Brewster High School sophomore Madison Dakin is one of a select group of students worldwide who will take part in Yale University’s Yale Young Global Scholars (YYGS) Connect program this summer.
The virtual program is designed to be globally diverse and, according to Yale, “as rigorous and intellectually rewarding as [their] on-campus experience.”
“I am super excited to have the opportunity to take part in this program and to represent Brewster,” Dakin said.
The program is divided into four different courses that are offered in three two-week sessions over the course of the summer. Sessions include Innovations in Science & Technology; Literature, Philosophy & Culture; Politics, Law & Economics; and Solving Global Challenges, which Madison will be attending.
“We’ll be developing solutions to the greatest challenges facing the global community in the 21st century!” Dakin explained. “A main focus will be on the 17 key challenges featured in the United Nations’ Sustainable Development Goals. Some topics we’ll be discussing are global health, poverty alleviation, environmental sustainability, cyber security, and gene editing.”
Dakin said she was inspired to apply to the program after participating in the “We Walk for Water” initiative in Jessica Juska’s freshman English class.
“We learned about the lack of clean water in South Sudan and how it leads to interrupted education, scarcity of food, lack of hygiene, dehydration, and most importantly, deadly diseases,” she said. “Young girls there have to walk six to eight hours a day in order to obtain contaminated water from water holes.”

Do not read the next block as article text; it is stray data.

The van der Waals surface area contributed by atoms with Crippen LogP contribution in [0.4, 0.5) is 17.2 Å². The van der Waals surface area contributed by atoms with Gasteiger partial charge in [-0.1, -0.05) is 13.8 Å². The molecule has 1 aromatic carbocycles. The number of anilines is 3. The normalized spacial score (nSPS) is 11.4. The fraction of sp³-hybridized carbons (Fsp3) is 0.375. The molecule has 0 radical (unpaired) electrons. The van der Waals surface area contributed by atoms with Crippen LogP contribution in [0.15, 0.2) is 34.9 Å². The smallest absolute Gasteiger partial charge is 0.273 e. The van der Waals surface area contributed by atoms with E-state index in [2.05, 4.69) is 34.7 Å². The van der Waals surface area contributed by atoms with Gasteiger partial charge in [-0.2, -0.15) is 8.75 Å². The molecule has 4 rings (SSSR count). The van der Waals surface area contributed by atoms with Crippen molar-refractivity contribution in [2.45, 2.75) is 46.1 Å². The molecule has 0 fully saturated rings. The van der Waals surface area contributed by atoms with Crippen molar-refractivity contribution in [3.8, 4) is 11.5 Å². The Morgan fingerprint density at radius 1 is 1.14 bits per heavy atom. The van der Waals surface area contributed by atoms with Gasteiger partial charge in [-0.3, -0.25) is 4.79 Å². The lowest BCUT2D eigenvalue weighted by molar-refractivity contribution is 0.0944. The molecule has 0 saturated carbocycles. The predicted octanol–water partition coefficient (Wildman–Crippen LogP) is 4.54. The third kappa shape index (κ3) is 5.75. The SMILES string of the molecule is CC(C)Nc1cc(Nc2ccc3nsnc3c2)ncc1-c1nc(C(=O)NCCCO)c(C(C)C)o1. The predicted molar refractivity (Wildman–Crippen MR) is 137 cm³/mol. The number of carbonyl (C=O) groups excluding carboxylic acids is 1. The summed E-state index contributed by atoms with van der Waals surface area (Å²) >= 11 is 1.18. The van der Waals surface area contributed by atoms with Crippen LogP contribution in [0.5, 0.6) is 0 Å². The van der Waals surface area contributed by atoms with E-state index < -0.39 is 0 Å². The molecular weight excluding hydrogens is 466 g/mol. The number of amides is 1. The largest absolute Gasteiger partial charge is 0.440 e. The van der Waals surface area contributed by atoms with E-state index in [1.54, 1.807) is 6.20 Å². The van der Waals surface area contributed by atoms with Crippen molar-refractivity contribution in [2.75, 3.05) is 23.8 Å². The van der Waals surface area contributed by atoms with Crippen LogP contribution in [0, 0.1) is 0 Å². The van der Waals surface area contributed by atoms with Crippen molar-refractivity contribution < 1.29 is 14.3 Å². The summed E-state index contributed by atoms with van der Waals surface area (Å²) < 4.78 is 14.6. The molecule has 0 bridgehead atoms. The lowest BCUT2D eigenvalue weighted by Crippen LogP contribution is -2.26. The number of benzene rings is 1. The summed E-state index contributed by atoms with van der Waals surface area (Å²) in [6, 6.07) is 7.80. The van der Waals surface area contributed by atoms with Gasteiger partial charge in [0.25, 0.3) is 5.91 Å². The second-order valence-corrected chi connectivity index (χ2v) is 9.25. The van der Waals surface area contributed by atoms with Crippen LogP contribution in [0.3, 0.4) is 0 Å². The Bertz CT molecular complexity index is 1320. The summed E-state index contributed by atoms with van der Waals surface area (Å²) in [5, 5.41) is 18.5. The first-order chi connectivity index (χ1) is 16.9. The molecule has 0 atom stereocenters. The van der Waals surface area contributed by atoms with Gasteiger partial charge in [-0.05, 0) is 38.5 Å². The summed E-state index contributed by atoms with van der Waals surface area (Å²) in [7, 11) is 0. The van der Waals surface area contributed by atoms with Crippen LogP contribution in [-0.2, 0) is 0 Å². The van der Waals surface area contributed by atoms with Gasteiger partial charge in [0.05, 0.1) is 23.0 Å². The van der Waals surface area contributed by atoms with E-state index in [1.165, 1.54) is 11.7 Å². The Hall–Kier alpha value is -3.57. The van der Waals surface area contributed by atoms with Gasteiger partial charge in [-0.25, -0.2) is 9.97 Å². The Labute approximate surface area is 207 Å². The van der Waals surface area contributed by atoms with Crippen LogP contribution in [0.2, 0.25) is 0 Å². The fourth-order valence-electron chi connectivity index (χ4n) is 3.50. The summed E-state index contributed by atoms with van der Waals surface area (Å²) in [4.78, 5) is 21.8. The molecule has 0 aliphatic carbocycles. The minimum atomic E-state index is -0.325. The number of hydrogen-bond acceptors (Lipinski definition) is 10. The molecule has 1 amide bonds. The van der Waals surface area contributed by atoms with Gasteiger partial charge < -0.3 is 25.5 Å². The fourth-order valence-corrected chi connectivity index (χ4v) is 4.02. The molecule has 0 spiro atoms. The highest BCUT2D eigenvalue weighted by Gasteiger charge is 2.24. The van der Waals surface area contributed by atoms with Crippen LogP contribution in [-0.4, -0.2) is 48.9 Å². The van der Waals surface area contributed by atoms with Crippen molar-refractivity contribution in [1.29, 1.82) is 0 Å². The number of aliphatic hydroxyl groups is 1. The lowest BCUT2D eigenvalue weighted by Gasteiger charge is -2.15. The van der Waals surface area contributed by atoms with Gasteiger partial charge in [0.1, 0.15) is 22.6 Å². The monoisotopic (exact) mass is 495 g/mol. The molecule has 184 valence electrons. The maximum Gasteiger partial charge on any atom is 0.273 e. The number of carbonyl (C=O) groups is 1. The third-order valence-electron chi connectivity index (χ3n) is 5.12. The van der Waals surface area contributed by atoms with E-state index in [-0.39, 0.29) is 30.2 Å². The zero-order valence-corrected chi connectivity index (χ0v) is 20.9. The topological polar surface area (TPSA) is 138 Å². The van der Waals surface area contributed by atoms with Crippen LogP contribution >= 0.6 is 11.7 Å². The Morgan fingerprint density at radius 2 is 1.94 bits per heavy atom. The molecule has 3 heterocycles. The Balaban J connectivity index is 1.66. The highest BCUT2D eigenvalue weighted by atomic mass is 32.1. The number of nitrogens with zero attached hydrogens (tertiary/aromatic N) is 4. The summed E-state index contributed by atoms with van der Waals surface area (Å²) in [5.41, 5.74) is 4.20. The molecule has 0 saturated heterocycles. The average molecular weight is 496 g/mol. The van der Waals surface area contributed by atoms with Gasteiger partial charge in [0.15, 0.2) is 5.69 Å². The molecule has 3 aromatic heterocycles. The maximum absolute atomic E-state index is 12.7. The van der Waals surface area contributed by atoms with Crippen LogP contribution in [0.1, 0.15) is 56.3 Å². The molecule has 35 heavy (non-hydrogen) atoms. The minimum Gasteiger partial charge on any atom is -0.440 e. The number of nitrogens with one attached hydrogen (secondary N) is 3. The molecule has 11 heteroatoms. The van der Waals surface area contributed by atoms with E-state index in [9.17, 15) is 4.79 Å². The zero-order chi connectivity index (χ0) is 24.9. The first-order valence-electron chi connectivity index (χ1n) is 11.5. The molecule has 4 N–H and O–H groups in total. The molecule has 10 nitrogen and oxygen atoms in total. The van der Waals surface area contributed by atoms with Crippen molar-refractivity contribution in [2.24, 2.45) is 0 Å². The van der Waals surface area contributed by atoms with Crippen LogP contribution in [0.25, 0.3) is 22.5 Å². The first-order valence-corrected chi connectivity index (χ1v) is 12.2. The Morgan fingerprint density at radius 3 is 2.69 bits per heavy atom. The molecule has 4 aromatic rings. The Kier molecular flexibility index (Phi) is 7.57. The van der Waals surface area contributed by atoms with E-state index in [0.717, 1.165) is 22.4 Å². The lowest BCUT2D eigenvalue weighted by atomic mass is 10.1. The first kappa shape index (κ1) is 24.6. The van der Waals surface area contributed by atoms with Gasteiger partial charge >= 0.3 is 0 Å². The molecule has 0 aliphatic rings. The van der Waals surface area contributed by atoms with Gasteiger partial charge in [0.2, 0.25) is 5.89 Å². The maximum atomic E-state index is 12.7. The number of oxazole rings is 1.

Dakin said her class walked for six to eight hours, raising nearly $4,000 towards sponsoring a well in South Sudan.
“Participating in the We Walk for Water project last year made me realize that I have an opportunity to make change in the world and that I am capable of working towards solutions to influence lives globally,” she said.
Students in Yale’s Young Global Scholars Connect program will spend about 20 hours a week participating in Yale faculty lectures, breakout sessions, small-scale seminars, simulations and more. There is no homework or course credits. Instead, the program “focuses on encouraging our intellectual curiosities and deepening our understanding of the world around us,” Madison said.
According to the program website, last year’s program included participants from all 50 states as well as students from more than 130 countries. “We are dedicated to a curriculum that remains intensive and collaborative, while continuing to foster connections from across the globe,” the site stated.
The global diversity of the program is a huge plus for Dakin.
“I’m definitely most excited about meeting other kids my age from all around the world who are interested in the same topics as I am,” she said.
Madison hopes to emerge from the program with a new perspective on life.
“Working alongside peers from around the world and learning from their viewpoints on certain topics will broaden my worldview and I hope to gain a better understanding of how I can make a difference in the world,” she said.